Nonheparin Anticoagulants for Heparin-Induced Thrombocytopenia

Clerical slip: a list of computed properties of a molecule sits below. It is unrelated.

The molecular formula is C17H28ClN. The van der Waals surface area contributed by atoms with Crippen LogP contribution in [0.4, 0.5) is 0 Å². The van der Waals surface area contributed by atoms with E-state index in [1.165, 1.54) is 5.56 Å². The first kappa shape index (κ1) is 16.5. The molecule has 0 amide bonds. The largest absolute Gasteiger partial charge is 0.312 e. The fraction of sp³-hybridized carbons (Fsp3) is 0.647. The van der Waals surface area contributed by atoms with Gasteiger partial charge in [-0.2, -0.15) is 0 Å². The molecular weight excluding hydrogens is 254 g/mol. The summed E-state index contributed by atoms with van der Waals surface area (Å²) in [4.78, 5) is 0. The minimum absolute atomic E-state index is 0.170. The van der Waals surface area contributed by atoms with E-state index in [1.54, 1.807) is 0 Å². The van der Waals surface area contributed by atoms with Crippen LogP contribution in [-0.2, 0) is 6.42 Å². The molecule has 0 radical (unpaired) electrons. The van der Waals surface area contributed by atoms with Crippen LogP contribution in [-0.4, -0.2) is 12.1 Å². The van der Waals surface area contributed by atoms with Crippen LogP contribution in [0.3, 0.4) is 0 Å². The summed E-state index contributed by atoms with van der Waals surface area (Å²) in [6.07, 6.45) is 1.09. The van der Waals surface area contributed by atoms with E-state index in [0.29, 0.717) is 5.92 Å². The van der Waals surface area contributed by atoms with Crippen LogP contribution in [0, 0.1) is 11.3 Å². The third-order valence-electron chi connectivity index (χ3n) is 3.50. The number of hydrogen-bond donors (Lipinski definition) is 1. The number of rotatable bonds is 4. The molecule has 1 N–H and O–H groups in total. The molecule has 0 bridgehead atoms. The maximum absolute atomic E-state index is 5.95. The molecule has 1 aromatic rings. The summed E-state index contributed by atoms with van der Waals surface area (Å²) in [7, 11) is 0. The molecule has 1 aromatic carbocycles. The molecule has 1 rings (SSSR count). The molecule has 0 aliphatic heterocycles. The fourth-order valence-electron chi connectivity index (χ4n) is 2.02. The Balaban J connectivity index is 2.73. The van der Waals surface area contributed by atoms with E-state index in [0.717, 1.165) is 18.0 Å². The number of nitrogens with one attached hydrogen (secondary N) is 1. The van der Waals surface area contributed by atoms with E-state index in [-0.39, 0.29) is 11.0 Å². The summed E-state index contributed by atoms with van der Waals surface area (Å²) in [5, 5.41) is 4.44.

Foreword This Journal feature begins with a case vignette that includes a therapeutic recommendation. A discussion of the clinical problem and the mechanism of benefit of this form of therapy follows. Major clinical studies, the clinical use of this therapy, and potential adverse effects are reviewed. Relevant formal guidelines, if they exist, are presented. The article ends with the authors' clinical recommendations. A 57-year-old man remains in the hospital after experiencing complications from knee-replacement surgery 7 days ago. Low-molecular-weight heparin prophylaxis is initiated on the first postoperative day. Compression ultrasonography performed for left leg swelling noted on day 7 shows a proximal deep-vein thrombosis. A complete blood count reveals that his platelet count has decreased from 300?109 per liter to 125?109 per liter, and an enzyme immunoassay for heparin-induced thrombocytopenia shows a high titer of antibodies against platelet factor 4 (PF4)?heparin complexes. The patient has normal renal function. The physician in the intensive care unit wonders about the best treatment. The Clinical Problem Heparin-induced thrombocytopenia is a prothrombotic disorder mediated by IgG antibodies that bind to conformational epitopes on PF4 when it is complexed with heparin. Typically, the platelet counts are only moderately reduced.1?7 Occasionally, patients do not have thrombocytopenia, but their platelet counts decrease by 50% from pretreatment levels.8 The risk of heparin-induced thrombocytopenia is related to characteristics of the patient, the type of heparin used, and the clinical setting.1,2,9 Older patients and women are at increased risk. Surgical patients have a higher risk than medical patients, possibly because of the release of cytokines during tissue . . .